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Calorie restriction

The three major macronutrients: protein, fat and carbohydrate provide different amounts of energy to the body for every gram eaten.
Calorie counter.

The three major macronutrients: protein, fat and carbohydrate provide different amounts of energy to the body for every gram eaten. Protein yields 17 KJ/g, fat yields 37 KJ/g while carbohydrate yields 16 KJ/g.

Due to these differences in energy content, arguments have raged concerning how to structure an optimal diet for weight loss – should it be a low fat high carbohydrate diet since fat provides so many calories or is a high protein diet a better strategy?

However, when considerations of overall energy balance are brought into play and diets made up of quite varied mixtures of macronutrients are compared on a strict basis of energy equivalence (eg different diets all providing equivalent energy deficit) then the evidence clearly shows that all diets compared in this way promote similar weight loss.

Total calorie intake and weight loss

In one large study, 8112 overweight adults were randomised to one of four different diets: high carbohydrate, increased protein, high protein or a high fat diet.

Outcomes from a large study, 8112 overweight adults were randomised to one of four different diets

After two years following these diets and maintaining a similar energy restriction (deficit of 3.2 MJ/day) the average weight loss remained similar regardless of the composition of each diet.

This study suggests that it’s the energy deficit not the diet composition that controls the amount of weight loss.

Advantages of calorie restriction

Recent studies in ageing research in many different animals conclude that eating fewer calories results in a longer, healthier life. Further studies are now needed in humans, although research is made difficult by the long length of human life.

Importantly, any reduced energy diet needs to have complete nutritional adequacy (with high nutrient density) since any missing essential nutrients will be detrimental to overall metabolic health or have other ill effects such as contributing to the deterioration of bone structure.

When counting calorie is too difficult

Many people follow diets without precisely counting calories every day. It is just too demanding and difficult. If they abandon a strict calorie-counting regime, their intake is said to become ad libitum, that is, they eat as they please while trying to restrict food intake.

Without imposition of a defined energy deficit to make different diets have equal impact, many other factors can now freely influence food intake: appetite, physical activity level, food energy density, food palatability, portion size, social context during eating, food availability and also the composition of the diet chosen (protein, fat and dietary fibre content and the quality and glycaemic impact of carbohydrates).

Under ad libitum conditions some studies have shown high protein diets to have advantages. The optimal ad libitum diet may however vary for different population groups.

High protein diets may have good satiating and weight loss effects in healthy people but have adverse effects in people with deteriorating kidney function (eg people with type 2 diabetes).

People with impaired glycaemia may do better on a Mediterranean diet with lower carbohydrate content than on a low fat diet where carbohydrate is of poor quality.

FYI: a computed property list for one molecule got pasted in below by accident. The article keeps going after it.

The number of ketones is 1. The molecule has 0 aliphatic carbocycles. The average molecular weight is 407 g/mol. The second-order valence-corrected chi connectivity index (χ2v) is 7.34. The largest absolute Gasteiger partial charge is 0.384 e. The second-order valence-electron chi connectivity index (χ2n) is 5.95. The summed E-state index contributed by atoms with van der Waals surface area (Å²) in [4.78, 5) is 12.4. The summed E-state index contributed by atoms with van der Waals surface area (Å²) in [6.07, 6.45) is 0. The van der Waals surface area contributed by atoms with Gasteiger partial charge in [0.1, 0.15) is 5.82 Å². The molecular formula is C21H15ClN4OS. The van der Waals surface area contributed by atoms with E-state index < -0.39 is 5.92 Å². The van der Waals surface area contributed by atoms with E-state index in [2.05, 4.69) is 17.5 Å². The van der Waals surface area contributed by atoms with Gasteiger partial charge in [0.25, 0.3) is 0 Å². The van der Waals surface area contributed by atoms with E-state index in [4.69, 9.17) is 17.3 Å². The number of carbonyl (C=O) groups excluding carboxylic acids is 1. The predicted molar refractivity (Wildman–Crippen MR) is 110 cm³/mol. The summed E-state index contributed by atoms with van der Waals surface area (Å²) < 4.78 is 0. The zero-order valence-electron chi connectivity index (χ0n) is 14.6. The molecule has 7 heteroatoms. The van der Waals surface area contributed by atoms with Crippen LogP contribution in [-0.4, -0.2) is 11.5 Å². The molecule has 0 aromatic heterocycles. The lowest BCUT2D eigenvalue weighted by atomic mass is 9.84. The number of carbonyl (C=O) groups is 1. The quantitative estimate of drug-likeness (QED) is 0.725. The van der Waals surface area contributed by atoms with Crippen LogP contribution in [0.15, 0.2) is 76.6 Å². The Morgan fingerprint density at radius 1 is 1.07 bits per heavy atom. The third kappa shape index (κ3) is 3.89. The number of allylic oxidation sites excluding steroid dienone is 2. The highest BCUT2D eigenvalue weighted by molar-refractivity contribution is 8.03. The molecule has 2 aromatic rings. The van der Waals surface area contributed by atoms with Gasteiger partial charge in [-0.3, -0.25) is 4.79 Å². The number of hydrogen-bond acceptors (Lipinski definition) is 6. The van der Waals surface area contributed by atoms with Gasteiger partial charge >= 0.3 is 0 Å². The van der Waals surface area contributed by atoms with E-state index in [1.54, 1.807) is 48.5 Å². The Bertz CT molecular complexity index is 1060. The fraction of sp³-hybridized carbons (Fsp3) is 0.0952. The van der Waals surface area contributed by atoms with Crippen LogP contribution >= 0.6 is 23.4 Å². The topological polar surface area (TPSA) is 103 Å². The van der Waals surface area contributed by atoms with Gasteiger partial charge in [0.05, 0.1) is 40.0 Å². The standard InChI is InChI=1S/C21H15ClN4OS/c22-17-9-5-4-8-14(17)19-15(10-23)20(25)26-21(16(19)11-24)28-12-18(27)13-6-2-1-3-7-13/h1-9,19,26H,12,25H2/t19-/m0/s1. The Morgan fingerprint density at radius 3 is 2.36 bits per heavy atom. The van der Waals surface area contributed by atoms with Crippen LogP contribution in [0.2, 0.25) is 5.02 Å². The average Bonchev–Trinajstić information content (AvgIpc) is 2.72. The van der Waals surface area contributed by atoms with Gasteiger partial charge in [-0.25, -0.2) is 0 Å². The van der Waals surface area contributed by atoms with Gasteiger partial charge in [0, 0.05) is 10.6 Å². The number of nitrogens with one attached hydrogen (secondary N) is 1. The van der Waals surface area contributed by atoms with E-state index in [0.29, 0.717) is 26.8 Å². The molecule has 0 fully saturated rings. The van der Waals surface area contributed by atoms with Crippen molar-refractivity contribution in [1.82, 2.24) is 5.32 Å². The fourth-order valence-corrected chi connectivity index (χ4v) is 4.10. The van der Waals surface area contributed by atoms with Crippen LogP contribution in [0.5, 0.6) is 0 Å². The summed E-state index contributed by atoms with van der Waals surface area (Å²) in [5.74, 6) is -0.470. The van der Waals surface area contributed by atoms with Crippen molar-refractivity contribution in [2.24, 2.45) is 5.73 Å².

Compromise fasting solutions

If daily energy restriction is too difficult and ad libitum intake is too relaxed can a third way be devised? Interest is growing in the alternative approach provided by intermittent fasting or alternate day fasting.

In 2013, Michael Mosley detailed a popular 5:2 intermittent fasting plan in which participants restrict energy intake to 25% of normal level (fast) for two days each week and then continue to eat normally on the other five days of the week. Studies in animals suggest that alternate day fasting provides the greater degree of energy restriction and more profound metabolic effects.

Results from initial trials in overweight people suggest that alternate day fasting for 8 to 12 weeks can result in a 5-6% reduction in body weight with reduction of visceral fat mass, reduced heart disease risk and preservation of lean tissue.

One recent study in obese people randomised to either an alternate day fasting diet or to a diet with a daily energy deficit of 1.7MJ/day found similar weight loss with both approaches (around 8kg drop in weight) that weight regain was also similar during 24 weeks of unsupervised follow-up.

Recently a further study also indicated that alternate day fasting results in similar weight loss to a diet with a daily energy deficit.

Are there long term consequences?

Although alternate day fasting may be effective for weight loss, questions have been raised however, about its safety including whether fasting increases gastrointestinal disturbance, affects sleep, and impacts adversely on blood sugar levels or whether it might promote disordered eating behaviors or poor body image perception.

A recent study has countered some of these concerns, with the finding that when obese patients followed an alternate day fasting diet for a period of 8 weeks, the diet reduced levels of depression and binge eating although fear of fatness remained unchanged.

Adverse events reported by a few participants in this study included dizziness, constipation, water retention, weakness and bad breath.

© Monash University 2020. CRICOS No. 00008C
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Food as Medicine: Talking about Weight

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